- 2015 INDIES Winner
- Gold, Social Sciences (Adult Nonfiction)
Bowens’s research and interviews with farmers of color offer hope for the future of American farms and families.
If you’re interested in local, farm-to-table food systems, you’ve probably read some of Michael Pollan’s or Joel Salatin’s work. Or maybe you have a cookbook or two by Alice Waters. Aside from their eco-consciousness, these excellent writers all have something else in common: they’re white. Washington, DC, political organizer Natasha Bowens noticed this trend and was concerned that people of color lacked a voice in the changing landscape of our food systems. With The Color of Food: Stories of Race, Resilience, and Farming, she sets a welcoming place at the table for African American, Latino, Native American, and Asian farmers to share stories that restore their personal and political perspectives to the story of modern farming.
Bowens’s deep political understanding is obvious throughout her book; she’s knowledgeable about the history of oppression that affects farmers of color today and can explain the effects of political pacts like NAFTA on Mexican farmers, all while delivering pertinent statistics that illustrate her points. At heart, though, this is a book about the people themselves. Bowens’s stunning portrait photography captures the faces of the folks she met on her five-month trip from North Carolina to Texas, to California, and back again. Extensive quotations from the people she interviewed let us into the everyday life of people like Carol and Joyce, black sisters in their sixties working to bring back their Burgaw Creek, North Carolina, farm. Or Ethiopian Menkir Tamrat, whose family taught him to use only the freshest ingredients—if it had to be refrigerated, it was probably too old—which he now grows in Fremont, California. Without exception, the people Bowens interviewed have had tough lives; their conversations with her, however, strike a uniformly positive note of hope for the future of their farms and families.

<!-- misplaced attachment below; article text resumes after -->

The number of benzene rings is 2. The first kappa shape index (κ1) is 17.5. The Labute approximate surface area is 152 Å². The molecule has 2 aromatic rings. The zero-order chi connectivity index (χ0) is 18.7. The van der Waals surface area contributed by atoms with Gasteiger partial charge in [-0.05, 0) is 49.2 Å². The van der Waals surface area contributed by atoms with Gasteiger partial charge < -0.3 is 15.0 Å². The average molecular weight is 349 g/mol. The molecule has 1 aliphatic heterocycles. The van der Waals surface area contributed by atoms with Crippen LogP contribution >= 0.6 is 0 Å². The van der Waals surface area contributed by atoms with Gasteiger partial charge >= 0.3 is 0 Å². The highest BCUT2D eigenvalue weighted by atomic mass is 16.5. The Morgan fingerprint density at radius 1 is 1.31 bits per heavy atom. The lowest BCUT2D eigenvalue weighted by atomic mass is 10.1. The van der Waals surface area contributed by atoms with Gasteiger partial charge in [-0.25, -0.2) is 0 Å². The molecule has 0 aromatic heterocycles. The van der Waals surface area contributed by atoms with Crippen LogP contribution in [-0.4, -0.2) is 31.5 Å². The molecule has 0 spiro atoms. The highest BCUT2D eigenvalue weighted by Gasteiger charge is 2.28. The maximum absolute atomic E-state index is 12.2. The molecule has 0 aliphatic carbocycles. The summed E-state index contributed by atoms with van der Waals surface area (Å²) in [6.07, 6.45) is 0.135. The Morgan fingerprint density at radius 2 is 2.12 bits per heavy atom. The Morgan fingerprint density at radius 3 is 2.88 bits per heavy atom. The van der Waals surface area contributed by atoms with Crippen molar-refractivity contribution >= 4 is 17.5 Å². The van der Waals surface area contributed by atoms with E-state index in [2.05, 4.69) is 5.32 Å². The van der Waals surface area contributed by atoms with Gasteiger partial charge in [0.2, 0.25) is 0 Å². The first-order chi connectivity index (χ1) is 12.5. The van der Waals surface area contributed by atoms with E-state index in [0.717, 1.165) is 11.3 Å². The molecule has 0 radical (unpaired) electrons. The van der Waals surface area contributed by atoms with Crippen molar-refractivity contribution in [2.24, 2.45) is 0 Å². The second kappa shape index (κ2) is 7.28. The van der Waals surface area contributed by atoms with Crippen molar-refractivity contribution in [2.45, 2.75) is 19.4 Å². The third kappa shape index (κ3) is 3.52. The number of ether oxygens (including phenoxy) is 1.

Young farmers carry this hopeful message at the end of The Color of Food, where we read about activists like Kandace Vallejo, a young Chicana woman working for food justice for the Mexican population in Austin, Texas. A half-dozen similarly forward-looking stories round out Bowens’s trailblazing look at the past and present of North American farming.
Sheila M. Trask
Disclosure: This article is not an endorsement, but a review. The publisher of this book provided free copies of the book to have their book reviewed by a professional reviewer. No fee was paid by the publisher for this review. Foreword Reviews only recommends books that we love. Foreword Magazine, Inc. is disclosing this in accordance with the Federal Trade Commission’s 16 CFR, Part 255.